social life and choice of friends.
____ 8. We work through differences
and are able to share a basic
approach to gender roles, family life, and parenting.
____ 9. We often play together. We put fun into what we do together.
____ 10. We express our feelings openly and freely. We say when we
are scared, sad, hurting, angry, or happy. We are like
____ 11. We tell each other what we like
and dislike. We ask openly for
what we want from the other.
____ 12. We "let go" sexually
with each other. Sex is playful, close, free
from pressure or resistance.
____ 13. We listen, understand, and
empathize with each other, our
disappointments, hurts, and problems. We care for
each other and show it.
____ 14. We encourage and support each other (in words and actions) to
do those things that support personal growth and
____ 15. We are responsive and nurturing when
either of us is sick or
hurting. We can count on each other for loving support.
____ 16. We are emotionally supportive of each other when either of us
feels anxious, dependent,or wants to be cared for.
____ 17. We are able to talk about anything with each other. We respect
each other enough to wait for
a "good time" to discuss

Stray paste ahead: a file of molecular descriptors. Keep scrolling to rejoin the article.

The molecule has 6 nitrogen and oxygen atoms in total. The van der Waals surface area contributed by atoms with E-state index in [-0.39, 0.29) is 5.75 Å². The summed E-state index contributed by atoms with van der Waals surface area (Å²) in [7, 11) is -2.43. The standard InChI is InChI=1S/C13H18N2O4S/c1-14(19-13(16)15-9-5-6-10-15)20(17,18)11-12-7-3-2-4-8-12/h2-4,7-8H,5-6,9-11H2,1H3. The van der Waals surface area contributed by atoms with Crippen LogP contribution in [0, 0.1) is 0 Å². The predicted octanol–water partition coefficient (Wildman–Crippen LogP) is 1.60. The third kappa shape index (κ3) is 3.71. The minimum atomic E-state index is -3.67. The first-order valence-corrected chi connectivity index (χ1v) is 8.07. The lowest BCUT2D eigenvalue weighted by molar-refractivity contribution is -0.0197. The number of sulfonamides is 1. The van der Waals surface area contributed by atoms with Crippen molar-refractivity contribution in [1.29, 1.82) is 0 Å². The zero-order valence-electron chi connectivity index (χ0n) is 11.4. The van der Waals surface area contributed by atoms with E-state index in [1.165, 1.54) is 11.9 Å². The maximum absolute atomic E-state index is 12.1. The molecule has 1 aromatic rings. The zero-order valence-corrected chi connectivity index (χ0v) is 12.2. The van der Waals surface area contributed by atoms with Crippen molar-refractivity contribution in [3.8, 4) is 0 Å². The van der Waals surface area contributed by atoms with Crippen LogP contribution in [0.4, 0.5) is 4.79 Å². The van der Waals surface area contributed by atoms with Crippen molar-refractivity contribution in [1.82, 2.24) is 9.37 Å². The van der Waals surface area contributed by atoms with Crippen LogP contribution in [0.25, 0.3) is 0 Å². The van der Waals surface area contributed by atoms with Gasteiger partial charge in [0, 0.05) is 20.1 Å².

____ 18. Overall, I am very satisfied with the closeness
and intimacy in
______ = total score
Interpreting results: Obviously, the higher the score the healthier your relationship
would appear to be. Relationships scoring under "55" would be considered non-supportive. One way to use this information
is to set behavioral goals that would encourage your relationship to grow and thrive.
Call the Center at (925) 855-1745 if you would like to explore this further.
you would like to come in and talk about your current relationship, give us
a call at the Center. We (Cliff & Liz) have been in a loving
relationship for more than twenty years now,
and we KNOW it is not always easy.
Let's discuss your four roles in a flourishing relationship:friend,
partner, lover, and individual – and how to develop yourself in all those roles. We can help you grow the loving relationship
you have always wanted. Contact us now at firstname.lastname@example.org
Isn't life far too short to live in